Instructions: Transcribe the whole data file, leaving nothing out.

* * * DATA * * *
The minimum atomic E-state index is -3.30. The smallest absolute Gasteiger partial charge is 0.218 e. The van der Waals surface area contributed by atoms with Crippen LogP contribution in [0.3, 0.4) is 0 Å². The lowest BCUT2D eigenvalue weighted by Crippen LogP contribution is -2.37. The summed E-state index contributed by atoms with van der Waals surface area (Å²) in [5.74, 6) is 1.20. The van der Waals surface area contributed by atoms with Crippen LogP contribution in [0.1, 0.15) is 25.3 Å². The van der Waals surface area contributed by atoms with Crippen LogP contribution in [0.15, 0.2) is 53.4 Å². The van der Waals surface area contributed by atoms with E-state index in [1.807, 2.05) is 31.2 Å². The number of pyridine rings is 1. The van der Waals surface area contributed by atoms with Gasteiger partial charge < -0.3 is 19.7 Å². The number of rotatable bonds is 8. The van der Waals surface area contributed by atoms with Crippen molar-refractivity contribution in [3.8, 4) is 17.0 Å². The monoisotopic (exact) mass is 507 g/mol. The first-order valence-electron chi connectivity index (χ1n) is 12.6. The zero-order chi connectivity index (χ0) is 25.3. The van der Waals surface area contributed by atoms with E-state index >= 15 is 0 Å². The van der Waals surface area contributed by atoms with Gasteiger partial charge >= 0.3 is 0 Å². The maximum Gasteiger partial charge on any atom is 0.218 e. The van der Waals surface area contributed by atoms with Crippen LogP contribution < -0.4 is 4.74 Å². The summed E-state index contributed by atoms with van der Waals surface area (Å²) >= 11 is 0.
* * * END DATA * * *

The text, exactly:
The minimum atomic E-state index is -3.30. The smallest absolute Gasteiger partial charge is 0.218 e. The van der Waals surface area contributed by atoms with Crippen LogP contribution in [0.3, 0.4) is 0 Å². The lowest BCUT2D eigenvalue weighted by Crippen LogP contribution is -2.37. The summed E-state index contributed by atoms with van der Waals surface area (Å²) in [5.74, 6) is 1.20. The van der Waals surface area contributed by atoms with Crippen LogP contribution in [0.1, 0.15) is 25.3 Å². The van der Waals surface area contributed by atoms with Crippen LogP contribution in [0.15, 0.2) is 53.4 Å². The van der Waals surface area contributed by atoms with E-state index in [1.807, 2.05) is 31.2 Å². The number of pyridine rings is 1. The van der Waals surface area contributed by atoms with Gasteiger partial charge < -0.3 is 19.7 Å². The number of rotatable bonds is 8. The van der Waals surface area contributed by atoms with Crippen molar-refractivity contribution in [3.8, 4) is 17.0 Å². The monoisotopic (exact) mass is 507 g/mol. The first-order valence-electron chi connectivity index (χ1n) is 12.6. The zero-order chi connectivity index (χ0) is 25.3. The van der Waals surface area contributed by atoms with E-state index >= 15 is 0 Å². The van der Waals surface area contributed by atoms with Gasteiger partial charge >= 0.3 is 0 Å². The maximum Gasteiger partial charge on any atom is 0.218 e. The van der Waals surface area contributed by atoms with Crippen LogP contribution < -0.4 is 4.74 Å². The summed E-state index contributed by atoms with van der Waals surface area (Å²) >= 11 is 0.